State Ballot Issues 1, 2 Address Non-Problems, Should Be Voted Against

To the Editor:

Neither party is talking about the statewide ballot issues. Issue 1 and Issue 2. I repeat, statewide.

So what’s the story? As far as I can tell, the Republican-majority legislature voted to put them on the ballot. They didn’t pass them as legislation. These legislators are asking you — quietly — to make them amendments to our state constitution, only removable by another statewide vote.

Issues 1 and 2 are not grassroots proposals or initiatives because they are for non-problems — dare I say, fake problems.

We already have a bail system, judges already use their judgment about public safety, and people are pushing for bail reform. So Issue 1, to require that judges consider public safety — which they already do — is not respecting judges. Further, it also takes power from the Ohio Supreme Court and gives it to the legislature to set bail considerations. It could further punish innocent people with jail time. The American Civil Liberties Union of Ohio Policy Counsel Patrick Higgins called this “guilty until proven wealthy.”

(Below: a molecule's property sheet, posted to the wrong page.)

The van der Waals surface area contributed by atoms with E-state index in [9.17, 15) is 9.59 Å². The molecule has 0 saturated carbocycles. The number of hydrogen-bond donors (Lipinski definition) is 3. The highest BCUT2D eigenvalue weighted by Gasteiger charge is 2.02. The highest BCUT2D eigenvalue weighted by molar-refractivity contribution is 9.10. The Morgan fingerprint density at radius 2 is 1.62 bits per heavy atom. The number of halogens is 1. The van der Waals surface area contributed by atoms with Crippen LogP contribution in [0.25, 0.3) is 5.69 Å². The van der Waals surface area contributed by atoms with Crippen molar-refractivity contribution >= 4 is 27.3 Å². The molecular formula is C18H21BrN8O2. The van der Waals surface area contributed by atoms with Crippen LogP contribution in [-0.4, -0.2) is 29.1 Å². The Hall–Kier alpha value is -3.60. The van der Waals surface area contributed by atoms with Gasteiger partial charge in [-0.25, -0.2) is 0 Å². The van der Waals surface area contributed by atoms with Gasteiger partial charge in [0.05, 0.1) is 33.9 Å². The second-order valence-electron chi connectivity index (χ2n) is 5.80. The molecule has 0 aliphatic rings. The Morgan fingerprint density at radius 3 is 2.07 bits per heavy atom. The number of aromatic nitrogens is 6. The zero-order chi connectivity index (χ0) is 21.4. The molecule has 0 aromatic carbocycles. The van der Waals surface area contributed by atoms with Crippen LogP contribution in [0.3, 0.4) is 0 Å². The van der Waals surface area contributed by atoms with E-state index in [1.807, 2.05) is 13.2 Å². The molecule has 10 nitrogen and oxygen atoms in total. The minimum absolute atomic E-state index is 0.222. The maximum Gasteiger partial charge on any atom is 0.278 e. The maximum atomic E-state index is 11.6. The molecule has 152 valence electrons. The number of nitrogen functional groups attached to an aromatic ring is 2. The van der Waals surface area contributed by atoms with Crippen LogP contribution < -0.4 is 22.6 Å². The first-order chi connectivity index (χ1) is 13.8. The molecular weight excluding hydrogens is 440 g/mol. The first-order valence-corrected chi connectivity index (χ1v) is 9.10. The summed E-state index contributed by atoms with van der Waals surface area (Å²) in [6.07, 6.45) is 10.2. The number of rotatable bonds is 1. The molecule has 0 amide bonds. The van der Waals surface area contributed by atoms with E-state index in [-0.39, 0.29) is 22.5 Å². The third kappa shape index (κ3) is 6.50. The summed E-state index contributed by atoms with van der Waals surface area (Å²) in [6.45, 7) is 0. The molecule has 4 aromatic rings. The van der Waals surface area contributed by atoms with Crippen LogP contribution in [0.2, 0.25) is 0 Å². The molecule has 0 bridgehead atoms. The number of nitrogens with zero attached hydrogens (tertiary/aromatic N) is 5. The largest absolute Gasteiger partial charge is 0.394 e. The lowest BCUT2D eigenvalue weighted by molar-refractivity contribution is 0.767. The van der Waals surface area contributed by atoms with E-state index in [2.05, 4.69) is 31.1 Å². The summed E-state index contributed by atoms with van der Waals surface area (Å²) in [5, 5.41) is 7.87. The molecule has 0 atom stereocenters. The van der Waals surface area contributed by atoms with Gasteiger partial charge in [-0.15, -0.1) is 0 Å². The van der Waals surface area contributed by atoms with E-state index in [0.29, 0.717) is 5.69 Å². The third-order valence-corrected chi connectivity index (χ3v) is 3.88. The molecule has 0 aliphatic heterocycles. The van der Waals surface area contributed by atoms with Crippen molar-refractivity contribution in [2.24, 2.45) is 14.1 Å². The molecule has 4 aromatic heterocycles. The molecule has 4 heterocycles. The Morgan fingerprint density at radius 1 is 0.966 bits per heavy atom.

We also already have a voting system which requires citizenship to vote in judicial, state, and federal elections. Sometimes local entities, such as school boards and city councils, want non-citizens or not-yet-citizens to participate in local elections. Only one locality in Ohio, Yellow Springs, has done this so far. (Eleven municipalities in Maryland and two in Vermont allow non-citizens voting in local elections.) Issue 2 would ban local entities from allowing their non-citizens to vote in local elections. So this too addresses a non-problem.

Perhaps political operatives hope that anti-non-citizen language will motivate some Republican voters to vote. In a revealing piece in GQ Magazine in July 2019, Jay Willis concluded that this effort across various states “has less to do with real-world election security concerns than it does with facilitating Republican wins at the ballot box.”

“Issue 1 has everything to do with politics and nothing to do with policy,” ACLU Ohio Policy Director Jocelyn Rosnick said.

I don’t actually know what motivated these ballot proposals. I just know they’re unnecessary and that they limit our ability to make more finely-tuned policies. Please vote against sneaky Issues 1 and 2.    

Aliza Weidenbaum, Oberlin resident